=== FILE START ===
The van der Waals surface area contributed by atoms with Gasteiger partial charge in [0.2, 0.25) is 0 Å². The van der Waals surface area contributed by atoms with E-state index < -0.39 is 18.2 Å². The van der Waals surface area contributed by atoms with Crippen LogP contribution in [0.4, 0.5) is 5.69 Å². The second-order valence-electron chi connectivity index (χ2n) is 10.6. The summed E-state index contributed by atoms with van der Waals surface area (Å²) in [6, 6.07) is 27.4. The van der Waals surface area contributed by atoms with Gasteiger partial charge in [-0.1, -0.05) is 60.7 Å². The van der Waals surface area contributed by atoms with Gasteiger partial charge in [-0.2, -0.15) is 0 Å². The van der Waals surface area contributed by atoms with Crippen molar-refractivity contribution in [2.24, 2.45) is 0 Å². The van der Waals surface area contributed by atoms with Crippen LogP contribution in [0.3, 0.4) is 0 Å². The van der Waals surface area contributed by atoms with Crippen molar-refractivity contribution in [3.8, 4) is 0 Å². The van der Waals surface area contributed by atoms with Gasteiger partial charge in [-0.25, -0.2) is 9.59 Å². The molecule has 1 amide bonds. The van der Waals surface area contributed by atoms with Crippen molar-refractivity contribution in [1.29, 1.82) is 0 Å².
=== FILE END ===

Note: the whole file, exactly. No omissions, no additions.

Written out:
The van der Waals surface area contributed by atoms with Gasteiger partial charge in [0.2, 0.25) is 0 Å². The van der Waals surface area contributed by atoms with E-state index < -0.39 is 18.2 Å². The van der Waals surface area contributed by atoms with Crippen LogP contribution in [0.4, 0.5) is 5.69 Å². The second-order valence-electron chi connectivity index (χ2n) is 10.6. The summed E-state index contributed by atoms with van der Waals surface area (Å²) in [6, 6.07) is 27.4. The van der Waals surface area contributed by atoms with Gasteiger partial charge in [-0.1, -0.05) is 60.7 Å². The van der Waals surface area contributed by atoms with Gasteiger partial charge in [-0.2, -0.15) is 0 Å². The van der Waals surface area contributed by atoms with Crippen molar-refractivity contribution in [2.24, 2.45) is 0 Å². The van der Waals surface area contributed by atoms with Crippen LogP contribution in [0.3, 0.4) is 0 Å². The van der Waals surface area contributed by atoms with Crippen molar-refractivity contribution in [3.8, 4) is 0 Å². The van der Waals surface area contributed by atoms with Gasteiger partial charge in [-0.25, -0.2) is 9.59 Å². The molecule has 1 amide bonds. The van der Waals surface area contributed by atoms with Crippen molar-refractivity contribution in [1.29, 1.82) is 0 Å².